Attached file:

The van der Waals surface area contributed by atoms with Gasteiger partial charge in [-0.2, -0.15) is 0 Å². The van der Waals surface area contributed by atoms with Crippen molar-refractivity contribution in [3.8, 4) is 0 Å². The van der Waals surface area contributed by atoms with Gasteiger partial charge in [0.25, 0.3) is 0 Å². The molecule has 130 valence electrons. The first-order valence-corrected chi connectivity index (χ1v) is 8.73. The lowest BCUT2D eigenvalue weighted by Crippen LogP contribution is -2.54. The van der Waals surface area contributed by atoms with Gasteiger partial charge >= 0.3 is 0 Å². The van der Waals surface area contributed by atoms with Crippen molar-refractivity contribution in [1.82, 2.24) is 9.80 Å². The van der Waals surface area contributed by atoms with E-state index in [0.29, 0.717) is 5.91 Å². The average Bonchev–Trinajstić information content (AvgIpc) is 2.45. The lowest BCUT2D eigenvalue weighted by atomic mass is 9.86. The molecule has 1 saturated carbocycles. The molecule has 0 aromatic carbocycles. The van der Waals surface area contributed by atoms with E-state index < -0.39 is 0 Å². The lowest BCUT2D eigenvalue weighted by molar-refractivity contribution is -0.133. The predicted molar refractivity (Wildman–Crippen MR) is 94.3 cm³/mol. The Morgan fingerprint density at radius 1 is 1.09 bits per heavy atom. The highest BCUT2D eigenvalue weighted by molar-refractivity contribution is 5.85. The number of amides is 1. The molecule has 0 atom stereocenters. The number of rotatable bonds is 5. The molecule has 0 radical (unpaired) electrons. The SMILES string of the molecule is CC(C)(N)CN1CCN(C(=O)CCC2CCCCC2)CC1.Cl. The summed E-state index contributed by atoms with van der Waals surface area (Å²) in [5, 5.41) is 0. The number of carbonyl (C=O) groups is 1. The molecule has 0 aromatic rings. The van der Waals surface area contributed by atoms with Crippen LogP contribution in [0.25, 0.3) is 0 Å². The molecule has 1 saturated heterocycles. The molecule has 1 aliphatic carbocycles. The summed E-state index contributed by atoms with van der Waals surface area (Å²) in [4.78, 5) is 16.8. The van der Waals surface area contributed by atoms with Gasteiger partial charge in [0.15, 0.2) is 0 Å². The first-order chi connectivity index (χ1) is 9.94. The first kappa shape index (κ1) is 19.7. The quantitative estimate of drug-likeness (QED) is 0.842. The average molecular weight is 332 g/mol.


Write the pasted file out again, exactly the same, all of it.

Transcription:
The van der Waals surface area contributed by atoms with Gasteiger partial charge in [-0.2, -0.15) is 0 Å². The van der Waals surface area contributed by atoms with Crippen molar-refractivity contribution in [3.8, 4) is 0 Å². The van der Waals surface area contributed by atoms with Gasteiger partial charge in [0.25, 0.3) is 0 Å². The molecule has 130 valence electrons. The first-order valence-corrected chi connectivity index (χ1v) is 8.73. The lowest BCUT2D eigenvalue weighted by Crippen LogP contribution is -2.54. The van der Waals surface area contributed by atoms with Gasteiger partial charge >= 0.3 is 0 Å². The van der Waals surface area contributed by atoms with Crippen molar-refractivity contribution in [1.82, 2.24) is 9.80 Å². The van der Waals surface area contributed by atoms with E-state index in [0.29, 0.717) is 5.91 Å². The average Bonchev–Trinajstić information content (AvgIpc) is 2.45. The lowest BCUT2D eigenvalue weighted by atomic mass is 9.86. The molecule has 1 saturated carbocycles. The molecule has 0 aromatic carbocycles. The van der Waals surface area contributed by atoms with E-state index < -0.39 is 0 Å². The lowest BCUT2D eigenvalue weighted by molar-refractivity contribution is -0.133. The predicted molar refractivity (Wildman–Crippen MR) is 94.3 cm³/mol. The Morgan fingerprint density at radius 1 is 1.09 bits per heavy atom. The highest BCUT2D eigenvalue weighted by molar-refractivity contribution is 5.85. The number of amides is 1. The molecule has 0 atom stereocenters. The number of rotatable bonds is 5. The molecule has 0 radical (unpaired) electrons. The SMILES string of the molecule is CC(C)(N)CN1CCN(C(=O)CCC2CCCCC2)CC1.Cl. The summed E-state index contributed by atoms with van der Waals surface area (Å²) in [5, 5.41) is 0. The number of carbonyl (C=O) groups is 1. The molecule has 0 aromatic rings. The van der Waals surface area contributed by atoms with Crippen LogP contribution in [0.25, 0.3) is 0 Å². The molecule has 1 saturated heterocycles. The molecule has 1 aliphatic carbocycles. The summed E-state index contributed by atoms with van der Waals surface area (Å²) in [4.78, 5) is 16.8. The van der Waals surface area contributed by atoms with Gasteiger partial charge in [0.15, 0.2) is 0 Å². The first-order chi connectivity index (χ1) is 9.94. The first kappa shape index (κ1) is 19.7. The quantitative estimate of drug-likeness (QED) is 0.842. The average molecular weight is 332 g/mol.